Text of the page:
Thomas Jefferson, the author of the Declaration of Independence, called the document “an expression of the American mind.” The late historian Pauline Maier referred to it as “American Scripture.” Lincoln and others helped to elevate the text towards an even greater reality for all. One of the best attributes the document’s ideas is a reminder to put tyrants on notice. Its ideals are an inspiration to people everywhere who strive and suffer for something other than tyranny.
The enduring relevance of the Declaration of Independence must be at the center of the nation for our self-governing experiment to survive.
The ideals are revolutionary because it teaches that natural rights aren’t granted by government but are inherent. The government doesn’t order our lives, we bring order and rule to the government. The right to self-government is so inherent in the people that Jefferson once noted that “it is to secure our rights that we resort to government at all.” It’s an amazing but simple rebuke of central planning and top-down control of government over the people. If a government has any authority or “just power,” it is given only by the “consent of the governed.”
The English philosopher Jeremy Bentham offered a mocking rebuke of the declaration in 1776, noting:
What they call sell-evident truths. “All men,” they tell us, “are created equal.” This rarity is a new discovery; now, for the first time, we learn, that a child, at the moment of his birth, has the same quantity of natural power as the parent, the same quantity of political power as the magistrate.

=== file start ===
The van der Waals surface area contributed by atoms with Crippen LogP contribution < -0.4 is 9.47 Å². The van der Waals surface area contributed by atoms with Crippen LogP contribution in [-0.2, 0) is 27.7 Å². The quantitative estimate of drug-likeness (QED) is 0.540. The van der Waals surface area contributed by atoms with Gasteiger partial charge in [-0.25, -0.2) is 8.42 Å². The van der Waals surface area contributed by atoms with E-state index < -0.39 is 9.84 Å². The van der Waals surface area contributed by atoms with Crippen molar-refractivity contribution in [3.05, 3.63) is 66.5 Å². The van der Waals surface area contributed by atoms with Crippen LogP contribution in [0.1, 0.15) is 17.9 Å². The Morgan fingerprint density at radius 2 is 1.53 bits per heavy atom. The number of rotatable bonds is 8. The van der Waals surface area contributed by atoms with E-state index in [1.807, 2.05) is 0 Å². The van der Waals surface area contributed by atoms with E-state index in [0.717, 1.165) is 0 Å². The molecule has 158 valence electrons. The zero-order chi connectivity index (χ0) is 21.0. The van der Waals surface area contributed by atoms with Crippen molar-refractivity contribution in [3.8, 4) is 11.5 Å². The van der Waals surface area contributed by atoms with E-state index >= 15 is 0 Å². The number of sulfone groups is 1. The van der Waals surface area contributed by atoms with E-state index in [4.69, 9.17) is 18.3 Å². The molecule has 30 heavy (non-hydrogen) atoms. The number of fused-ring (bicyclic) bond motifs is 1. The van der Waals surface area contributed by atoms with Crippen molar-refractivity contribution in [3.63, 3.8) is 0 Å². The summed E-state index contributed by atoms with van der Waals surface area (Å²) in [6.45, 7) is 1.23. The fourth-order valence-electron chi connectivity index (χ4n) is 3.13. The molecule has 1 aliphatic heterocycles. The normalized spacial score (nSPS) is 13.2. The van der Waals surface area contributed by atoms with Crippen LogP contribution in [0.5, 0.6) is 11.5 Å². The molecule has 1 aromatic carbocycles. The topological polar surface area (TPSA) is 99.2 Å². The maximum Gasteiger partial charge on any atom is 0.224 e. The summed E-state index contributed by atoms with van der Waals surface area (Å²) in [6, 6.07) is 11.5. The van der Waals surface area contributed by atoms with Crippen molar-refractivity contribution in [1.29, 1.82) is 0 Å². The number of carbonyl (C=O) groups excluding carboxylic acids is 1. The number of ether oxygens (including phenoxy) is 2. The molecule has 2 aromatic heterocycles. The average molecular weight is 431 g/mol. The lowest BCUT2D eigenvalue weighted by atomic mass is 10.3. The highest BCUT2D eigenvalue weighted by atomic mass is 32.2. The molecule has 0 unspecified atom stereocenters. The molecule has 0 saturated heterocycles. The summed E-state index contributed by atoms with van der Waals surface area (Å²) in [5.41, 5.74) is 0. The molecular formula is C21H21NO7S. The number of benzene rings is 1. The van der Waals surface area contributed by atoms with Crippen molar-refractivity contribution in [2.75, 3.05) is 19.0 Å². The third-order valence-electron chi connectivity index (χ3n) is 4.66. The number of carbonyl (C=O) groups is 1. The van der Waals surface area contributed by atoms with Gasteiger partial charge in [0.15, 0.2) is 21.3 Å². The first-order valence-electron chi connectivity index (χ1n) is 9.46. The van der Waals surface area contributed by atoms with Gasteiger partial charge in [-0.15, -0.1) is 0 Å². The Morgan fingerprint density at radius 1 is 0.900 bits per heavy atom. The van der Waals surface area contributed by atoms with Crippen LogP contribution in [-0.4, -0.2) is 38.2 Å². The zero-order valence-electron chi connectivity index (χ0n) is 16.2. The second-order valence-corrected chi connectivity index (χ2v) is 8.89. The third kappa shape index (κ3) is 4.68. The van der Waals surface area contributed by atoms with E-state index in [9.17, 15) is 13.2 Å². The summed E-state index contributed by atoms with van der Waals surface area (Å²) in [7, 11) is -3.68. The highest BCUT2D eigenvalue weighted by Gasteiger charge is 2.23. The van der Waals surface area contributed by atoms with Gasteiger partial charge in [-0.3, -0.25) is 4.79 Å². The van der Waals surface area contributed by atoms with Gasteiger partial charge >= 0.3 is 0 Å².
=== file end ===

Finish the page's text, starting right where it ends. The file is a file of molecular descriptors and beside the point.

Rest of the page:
Of course, Bentham is being dismissive of the declaration but he elevates an important point despite his mocking tone. It’s a reminder of the immense power in our natural rights and that those that are placed above us can only be servants and not masters of the people. Yes, a newborn comes into our world with rights that transcend man-made governments. Furthermore, nobody is supposed to be above our laws or entitled to special rights.
In part, Jefferson was tasked with writing our Declaration of Independence to unite the colonies against the tyrannies and abuses of the English Crown. Today, this nation is deeply divided and we live in an era where many citizens are not marching to expand freedom, but to restrict it. They grovel to the government to take the rights of others away for their own political preferences and lust for power.
This is occurring because many people largely look to the government for their rights, believing them to be dispensers of truth and all justice in this world. In fact, this is proven abundantly so by the meltdowns and hyperventilating over Supreme Court nominees. Partly this phenomenon has happened because of the rise of secularism, but also because we have entrenched too much power and authority in Washington. Does anybody else find it unhealthy that people are actually declaring that the fate of mankind hinges on one unelected judicial nominee to the Supreme Court?
To secure self-government and our Republic, we should continue to celebrate the ideas of our independence boldly, particularly the ideas that our rights transcend government. We should denounce tyranny and the concentration of power against the people. Many on the Left believe we must evolve beyond our founding documents, but doing so only invites the kind of tyranny and oppression that America rightly fled in 1776.
Non ducor, duco.